If you had no “online” friends and did not want to set preferences, paradoxically you could be given an alphabetical, or chronologically indexed set of results, and then you could move on to refine and distill what you need out of it, by applying on the fly, your own criteria.

If search was a distributed mechanism, there would be no central server, and thus there would be possibility to censor or block specific content.

Reliability would be significantly increased as single points of failure have been eliminated and the search index is stored redundantly across all users in the network that opt-in to participate.

It becomes possible to index and crawl contents, databases and web sites previously not accessible.
It is finally possible to achieve a high degree of privacy and to leverage the power of crowdsourced ranking.

What You Can Do About It

If you like the future of search that I am painting, you should not be sitting there waiting for it to happen. It won’t.
This future can only take place if you stop what you have been doing until now and you start doing something different.
Here a few simple suggestions:

a) Vote with your click

The first and foremost thing you can do to change the status quo, when it comes to online search, is to vote with your clicks. If Google does not offer what is your “ideal” situation, then do not support its growth and power by increasing your use of it.

b) Use alternative search tools

Start using an alternative search engine, among the ones that I suggest later in this article. Stop using Google or at least start to use it in combination with other alternatives.

c) Curate collections of quality vetted resources

If you are a subject matter expert or just passionate about a specific topic take into serious consideration the idea of starting to curate resource collections that can offer a one-stop-shop for those looking for insight into that topic.

d) Speak up, share what you find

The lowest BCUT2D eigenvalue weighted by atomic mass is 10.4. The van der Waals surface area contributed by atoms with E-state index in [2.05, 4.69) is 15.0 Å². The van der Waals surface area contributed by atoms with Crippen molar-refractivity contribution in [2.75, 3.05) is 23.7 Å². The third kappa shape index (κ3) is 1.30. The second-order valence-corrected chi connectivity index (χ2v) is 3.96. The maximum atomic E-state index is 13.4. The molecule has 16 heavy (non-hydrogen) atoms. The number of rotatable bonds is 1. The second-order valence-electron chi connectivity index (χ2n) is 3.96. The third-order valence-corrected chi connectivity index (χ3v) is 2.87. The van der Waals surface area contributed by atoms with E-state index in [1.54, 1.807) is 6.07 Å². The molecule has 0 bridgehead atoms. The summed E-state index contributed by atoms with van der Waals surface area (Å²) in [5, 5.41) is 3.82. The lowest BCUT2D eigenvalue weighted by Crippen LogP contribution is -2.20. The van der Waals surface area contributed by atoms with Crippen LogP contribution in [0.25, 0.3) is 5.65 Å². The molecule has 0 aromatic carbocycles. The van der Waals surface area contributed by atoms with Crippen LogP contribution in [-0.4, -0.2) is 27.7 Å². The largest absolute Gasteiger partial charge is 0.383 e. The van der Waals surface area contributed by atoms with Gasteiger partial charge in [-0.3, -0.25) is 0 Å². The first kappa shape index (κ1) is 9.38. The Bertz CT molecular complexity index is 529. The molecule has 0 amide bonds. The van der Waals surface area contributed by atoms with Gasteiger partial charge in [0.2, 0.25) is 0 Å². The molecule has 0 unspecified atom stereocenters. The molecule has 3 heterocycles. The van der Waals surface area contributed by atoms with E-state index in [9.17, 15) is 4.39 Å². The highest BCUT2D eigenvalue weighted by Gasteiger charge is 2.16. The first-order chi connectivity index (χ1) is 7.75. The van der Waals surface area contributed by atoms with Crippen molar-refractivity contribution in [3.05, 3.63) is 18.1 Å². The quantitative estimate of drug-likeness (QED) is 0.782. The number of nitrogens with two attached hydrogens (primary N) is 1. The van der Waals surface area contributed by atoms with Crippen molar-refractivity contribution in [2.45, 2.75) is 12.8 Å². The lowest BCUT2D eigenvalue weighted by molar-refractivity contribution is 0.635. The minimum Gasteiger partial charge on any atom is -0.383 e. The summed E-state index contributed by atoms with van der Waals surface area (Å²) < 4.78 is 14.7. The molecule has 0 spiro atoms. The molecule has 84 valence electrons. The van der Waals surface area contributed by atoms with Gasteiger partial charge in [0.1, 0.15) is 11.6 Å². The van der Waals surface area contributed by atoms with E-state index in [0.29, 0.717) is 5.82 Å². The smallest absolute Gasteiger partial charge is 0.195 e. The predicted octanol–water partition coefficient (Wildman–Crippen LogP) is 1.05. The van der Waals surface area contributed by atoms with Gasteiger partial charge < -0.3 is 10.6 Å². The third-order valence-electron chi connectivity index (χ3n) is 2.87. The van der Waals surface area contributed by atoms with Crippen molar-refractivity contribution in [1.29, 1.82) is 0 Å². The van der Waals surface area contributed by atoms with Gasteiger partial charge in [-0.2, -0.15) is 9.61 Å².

Speak up, share, let others know. If you find better results by using one of the alternative solutions available, or if you discover something new or valuable that can help other people search in new, effective ways, share your information via social media so that others can pick up from it and move forward.

In Conclusion:

Search as we know it today, could be a million times better, if we only decided that we wanted it to be so.
While we associate searching the Internet with Google, the future of search could be quite different from what you have been used to until now.

In my view in fact, this approach to search, will not remain the major, most common and most effective search solution available in the digital realm.

What is really best for us?

A centralized, secret and proprietary search engine driven by Wall Street or a distributed, fully transparent and open-sourced one that placed each and every user / searcher in the driver seat?

Put the choice of how to rank Internet search results results in the hand of the searchers, not in the hands of those who control both the search and advertising marketplace.

Let users index, refine, develop and improve search engine ranking algorithms by applying the filters and metrics that serve THEM best, and not only the Google stock.

Move from listing titles-URLs-descriptions to curated search results, in which “trusted search curators” will provide bundles of high-quality results, selected and organized together in new emerging formats.

If Google and the other major search engines are not willing to be transparent about how they organize, filter and rank information, how can you trust that the answers you are given do really provide you with the best option possible?

Access to information should not be based on some “social” secret recipe of what is good and what is bad, – that is taken care of by religions of this world – as there is no objective metric that can measure the different needs and information requirements of each human being.

Unless I can check it.

But unless you decide that Google should not be your only key reference for finding any kind of information that exist out there, then nothing is going to change.”